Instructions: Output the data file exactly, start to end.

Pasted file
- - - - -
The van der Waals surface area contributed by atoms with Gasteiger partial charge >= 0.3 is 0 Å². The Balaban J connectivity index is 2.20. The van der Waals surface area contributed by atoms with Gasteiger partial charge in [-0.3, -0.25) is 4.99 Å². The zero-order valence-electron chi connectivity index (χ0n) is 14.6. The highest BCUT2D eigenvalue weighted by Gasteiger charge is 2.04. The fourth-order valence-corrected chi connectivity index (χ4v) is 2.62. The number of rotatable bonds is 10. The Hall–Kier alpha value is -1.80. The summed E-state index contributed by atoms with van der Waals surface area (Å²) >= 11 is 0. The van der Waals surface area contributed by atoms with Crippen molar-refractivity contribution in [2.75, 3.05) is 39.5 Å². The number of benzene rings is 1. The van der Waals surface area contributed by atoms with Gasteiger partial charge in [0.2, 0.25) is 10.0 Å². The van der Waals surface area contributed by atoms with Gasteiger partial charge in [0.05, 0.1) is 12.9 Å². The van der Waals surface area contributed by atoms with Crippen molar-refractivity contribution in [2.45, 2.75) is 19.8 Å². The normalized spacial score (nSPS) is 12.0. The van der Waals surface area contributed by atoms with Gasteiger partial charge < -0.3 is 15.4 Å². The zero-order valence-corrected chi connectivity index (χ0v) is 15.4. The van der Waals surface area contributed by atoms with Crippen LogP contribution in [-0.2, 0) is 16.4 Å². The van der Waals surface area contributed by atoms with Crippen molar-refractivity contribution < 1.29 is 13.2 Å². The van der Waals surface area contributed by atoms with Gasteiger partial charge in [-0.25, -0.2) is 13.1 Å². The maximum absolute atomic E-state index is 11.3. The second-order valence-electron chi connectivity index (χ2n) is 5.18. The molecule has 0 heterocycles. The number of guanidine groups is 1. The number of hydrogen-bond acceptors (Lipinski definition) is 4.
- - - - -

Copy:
The van der Waals surface area contributed by atoms with Gasteiger partial charge >= 0.3 is 0 Å². The Balaban J connectivity index is 2.20. The van der Waals surface area contributed by atoms with Gasteiger partial charge in [-0.3, -0.25) is 4.99 Å². The zero-order valence-electron chi connectivity index (χ0n) is 14.6. The highest BCUT2D eigenvalue weighted by Gasteiger charge is 2.04. The fourth-order valence-corrected chi connectivity index (χ4v) is 2.62. The number of rotatable bonds is 10. The Hall–Kier alpha value is -1.80. The summed E-state index contributed by atoms with van der Waals surface area (Å²) >= 11 is 0. The van der Waals surface area contributed by atoms with Crippen molar-refractivity contribution in [2.75, 3.05) is 39.5 Å². The number of benzene rings is 1. The van der Waals surface area contributed by atoms with Gasteiger partial charge in [0.2, 0.25) is 10.0 Å². The van der Waals surface area contributed by atoms with Gasteiger partial charge in [0.05, 0.1) is 12.9 Å². The van der Waals surface area contributed by atoms with Crippen molar-refractivity contribution in [2.45, 2.75) is 19.8 Å². The normalized spacial score (nSPS) is 12.0. The van der Waals surface area contributed by atoms with Gasteiger partial charge < -0.3 is 15.4 Å². The zero-order valence-corrected chi connectivity index (χ0v) is 15.4. The van der Waals surface area contributed by atoms with Crippen LogP contribution in [-0.2, 0) is 16.4 Å². The van der Waals surface area contributed by atoms with Crippen molar-refractivity contribution < 1.29 is 13.2 Å². The van der Waals surface area contributed by atoms with Gasteiger partial charge in [-0.25, -0.2) is 13.1 Å². The maximum absolute atomic E-state index is 11.3. The second-order valence-electron chi connectivity index (χ2n) is 5.18. The molecule has 0 heterocycles. The number of guanidine groups is 1. The number of hydrogen-bond acceptors (Lipinski definition) is 4.